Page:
I have read with interest the letter of Susan Baldwin, which was published in the March 30 edition of the paper, rallying against the proposed Dawsonville Regional Airport Authority.
Relay for Life teams in Dawson County are going strong.
Although the 2011 Legislative Session ends on April 14, we will be called back into Special Session this summer to handle redistricting of state Senate, House and Congressional districts based on the 2010 census.
It's funny how analogies or metaphorical sayings can seemingly stem from the same basis, but have different meanings. For example, one would expect that having a full plate and a full cup would both indicate blessings or something good. Not the case.
Since the recession hit in 2007, the Georgia legislature has been faced with balancing the state budget amid sharply declining revenues. We are constitutionally prohibited from spending more than we take in, which prevents us from running up a trillion dollar deficit like the federal government. Smart financial planning is crucial for any government, just as it is for every family.
In response to Karen Wilson's letter to the editor, I was encouraged to write one of my own.
I agree with recent letter writers, Karen Wilson and Arlene McClure regarding the formation of a regional airport authority.
The Georgia Legislative session will end soon, but it may not be too late for the residents of Georgia if they make some changes quickly.
It's a whole lot easier getting agreement at this point on what we don't want to see in the tax reform bill than what we do. I have received dozens of e-mails asking me not to vote for HB 385 because the Council on Tax Reform recommended taxing some of their favorite things.
We worked hard this session to balance the state budget and make necessary spending cuts while continuing to provide vital services for Georgians.
Over the past three years we have made every effort to monitor the concerns and needs of the residents and to make appropriate adjustments in how we operate. One of the tools we have utilized to gauge what you expect from us is to conduct electronic surveys of customers in our planning and development office, the parks and at other locations in county government.
The 1,500 acre annexation in 2007 drove a spear into the heart of Dawson County.
Purple is already a color that reminds us of Spring, as well as the Lenten season, but did you know that purple is a color that restores faith and hope to so many who are fighting cancer in our community?
Crossover Day marks an important milestone in the legislative process. It falls on Day 30 of the 40-day legislative session and is the last day that bills can cross from one chamber to another.
This year marks the 150th anniversary of the beginning of America's Civil War.
My fellow Georgians: In order to keep my national certification as a modest and much-beloved columnist, it is required that I submit to you at the first of every year my State of the Column message. (Yay! Clap! Clap! Clap!)
We began the 153rd Legislative Session of the Georgia General Assembly on Jan. 12. Last Monday marked the first day of the 2015-2016 term, all the members of the Georgia House of Representatives were sworn into office. We then promptly got to work on our first order of business: Electing leaders to guide the Georgia House of Representatives through our next two years of public service.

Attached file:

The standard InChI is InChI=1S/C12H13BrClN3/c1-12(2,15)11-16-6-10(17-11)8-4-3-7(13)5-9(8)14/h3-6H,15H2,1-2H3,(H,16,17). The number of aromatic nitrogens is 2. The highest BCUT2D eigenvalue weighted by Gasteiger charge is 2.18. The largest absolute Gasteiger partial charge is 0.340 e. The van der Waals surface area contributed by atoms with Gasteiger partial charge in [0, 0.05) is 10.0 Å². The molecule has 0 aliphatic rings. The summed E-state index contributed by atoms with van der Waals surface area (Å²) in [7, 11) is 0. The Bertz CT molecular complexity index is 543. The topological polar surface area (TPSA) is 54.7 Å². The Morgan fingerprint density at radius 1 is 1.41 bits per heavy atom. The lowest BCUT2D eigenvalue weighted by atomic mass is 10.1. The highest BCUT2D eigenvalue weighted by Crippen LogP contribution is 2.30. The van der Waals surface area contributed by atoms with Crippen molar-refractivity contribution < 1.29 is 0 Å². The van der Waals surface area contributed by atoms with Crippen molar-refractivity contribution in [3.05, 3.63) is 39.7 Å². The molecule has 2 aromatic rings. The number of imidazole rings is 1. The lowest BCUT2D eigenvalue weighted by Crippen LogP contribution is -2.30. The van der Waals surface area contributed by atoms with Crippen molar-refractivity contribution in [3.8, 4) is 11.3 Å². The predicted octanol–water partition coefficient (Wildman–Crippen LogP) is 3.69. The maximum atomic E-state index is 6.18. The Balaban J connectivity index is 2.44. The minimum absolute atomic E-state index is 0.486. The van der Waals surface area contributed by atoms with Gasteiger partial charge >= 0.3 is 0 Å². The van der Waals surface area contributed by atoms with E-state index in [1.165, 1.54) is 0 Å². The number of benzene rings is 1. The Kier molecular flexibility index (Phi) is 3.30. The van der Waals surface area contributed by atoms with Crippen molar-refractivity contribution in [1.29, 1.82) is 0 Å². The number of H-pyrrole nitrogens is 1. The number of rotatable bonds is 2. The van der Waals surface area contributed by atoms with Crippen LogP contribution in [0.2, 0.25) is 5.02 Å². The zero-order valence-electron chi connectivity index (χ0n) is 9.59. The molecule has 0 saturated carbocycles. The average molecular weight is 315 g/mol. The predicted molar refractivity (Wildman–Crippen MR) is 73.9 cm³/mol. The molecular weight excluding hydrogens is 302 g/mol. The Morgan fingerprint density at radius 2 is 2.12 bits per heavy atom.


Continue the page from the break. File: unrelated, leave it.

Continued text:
It's that time of year again.
The 2015 legislative session is off to a fast and busy start. The Georgia State Senate swore in all 56 senators last week, including 10 new freshman senators, and announced committee assignments shortly thereafter.
Allen Peake is a man on a mission. The five-term Republican state representative from Macon is the driving force behind proposed legislation to legalize medical marijuana in Georgia.
Dear Cameron Charles Yarbrough:
When I was growing up, my parents instilled in me the importance of a good education. They both graduated from high school, but did not attend college.
I had just returned from the local toxic waste site where I had disposed of my holiday fruit cakes and was busy cramming my Christmas tree down the garbage disposal (don't ask), when I heard a knock at the door. I figured it was the Environmental Protection Agency coming to talk to me about polluting the toxic waste site with fruit cakes.
Christmas has always been my favorite time of the year. It is a time to spend with family and friends and to celebrate the birth of our savior. It is also a time to reflect back over the past year and to begin to plan for the year ahead. This season I have taken time to look back over my first term serving as your State Representative.
About this time of year my family would be part of the decision to either head out to the family ranch in West Texas or not.
As 2014 winds down, all sorts of groups and individuals tend to take a look at where they've been, are, and are heading. I am not tackling that big job; I'm just tying up some of my own dangling ends.
It's Christmas again, which means we were granted another year. Ben Franklin was right: "Time is the stuff life is made of." It behooves us to give thought to its swift passage.
You may recall that I vigorously opposed passage of a constitutional amendment in 2012 creating the State Charter School Commission that would allow an alternative method for authorizing charter schools in Georgia.
This was written in a cave somewhere in Greater Bora Bora. The column was floated across the ocean in an RC Cola bottle to this newspaper.
If you're expecting this column to deal with the recent protests, you will be surprised. Protests are, indeed, being heard, but not always in a positive way. And certainly, the violence is deplorable.
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